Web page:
Exoplanets are mysterious undiscovered places. Basically, they are all the planets that are situated outside of our milky way galaxy. They are so incredibly far away that we will probably never reach them, or even know if they have already expired or not. The beauty of them therefore is that you can endlessly imagine what they look like, and all your imaginations could be true. If you are a troupe of psychedelic astronauts like Moths & Locusts, you can imagine that they are a an endless source of inspiration…
For Canada’s Moths & Locusts Exoplanets constitutes their fourth full-length album. They have been around the block and back, and it shows. When it comes to reverb-drenched psychedelic rock so incredibly much has already been done since the acid days in the ’60s and yet they manage to come up with music that tickles my ears. So what’s going on here?
First of all, there is a beautifully balanced musical narrative in this album, starting off loud and abrasive with psychpunk blaster Cocaine Kangaroo, after which with each consecutive song a new world and atmosphere is explored until the song Avulsion seems to introduce the end of the world in a twisted biblical narrative that ends with the words “There will be fatalities, but cockroaches will never die”. And then Exoplanets starts.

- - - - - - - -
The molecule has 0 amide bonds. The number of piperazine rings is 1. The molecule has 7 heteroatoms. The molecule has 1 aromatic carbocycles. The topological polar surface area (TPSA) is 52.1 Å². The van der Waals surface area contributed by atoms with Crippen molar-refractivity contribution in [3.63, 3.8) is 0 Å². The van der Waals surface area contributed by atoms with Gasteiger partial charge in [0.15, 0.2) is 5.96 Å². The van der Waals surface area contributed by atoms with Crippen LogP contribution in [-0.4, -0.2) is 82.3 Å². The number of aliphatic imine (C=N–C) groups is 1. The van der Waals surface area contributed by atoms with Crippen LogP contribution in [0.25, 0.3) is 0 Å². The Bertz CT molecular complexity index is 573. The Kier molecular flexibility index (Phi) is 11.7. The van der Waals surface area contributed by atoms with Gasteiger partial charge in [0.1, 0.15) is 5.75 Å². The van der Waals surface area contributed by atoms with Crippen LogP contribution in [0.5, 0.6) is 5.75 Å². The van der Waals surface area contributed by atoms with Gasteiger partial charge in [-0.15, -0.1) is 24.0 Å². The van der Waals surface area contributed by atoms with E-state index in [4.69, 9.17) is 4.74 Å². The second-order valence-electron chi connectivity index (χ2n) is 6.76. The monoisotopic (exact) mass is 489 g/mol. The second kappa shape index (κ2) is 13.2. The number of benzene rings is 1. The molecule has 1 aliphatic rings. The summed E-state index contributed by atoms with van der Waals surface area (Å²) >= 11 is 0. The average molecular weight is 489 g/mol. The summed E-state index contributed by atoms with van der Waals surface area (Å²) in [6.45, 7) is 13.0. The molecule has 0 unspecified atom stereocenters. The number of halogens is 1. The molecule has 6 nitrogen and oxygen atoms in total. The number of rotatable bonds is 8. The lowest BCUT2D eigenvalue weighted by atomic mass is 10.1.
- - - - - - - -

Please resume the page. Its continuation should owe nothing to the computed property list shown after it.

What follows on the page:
In a genre that often detaches itself from much emotion, sometimes even literally drawing up a wall of purple smoke around itself as a guard to feeling anything, Moths & Locusts really does dare to explore new worlds on Exoplanets. The song’s sixteen minutes are so god damn heavily laden with the weight of the world (or perhaps worlds), giving the listener an intense sense of mourning with its dramatic vocal performance and cinematic soundscapes as it slowly and subtly builds up to a roaring rocket afterburner of feedback drenched heaviness. I bet Pink Floyd didn’t expect their machine would end up this way when they set the controls to the heart of the sun. It’s just beautiful really, and the unexpectedness adds to the experience, like a sudden ray of sunshine in the face while walking in the rain.
The album ends on an instrumental note with the psychedelic postrock track Fresh Red Blood, which is a welcome moment of contemplation after a full space travel experience like this. Moths & Locusts have really outdone themselves this time. They have explored their inner Exoplanets and found a fresh take on the space rock genre. For me personally it is a an album that captivates 2020 as the fucked up rollercoaster ride it has been more than any other piece of music I have experienced so far. And proof that sometimes good things do sprout from the bad.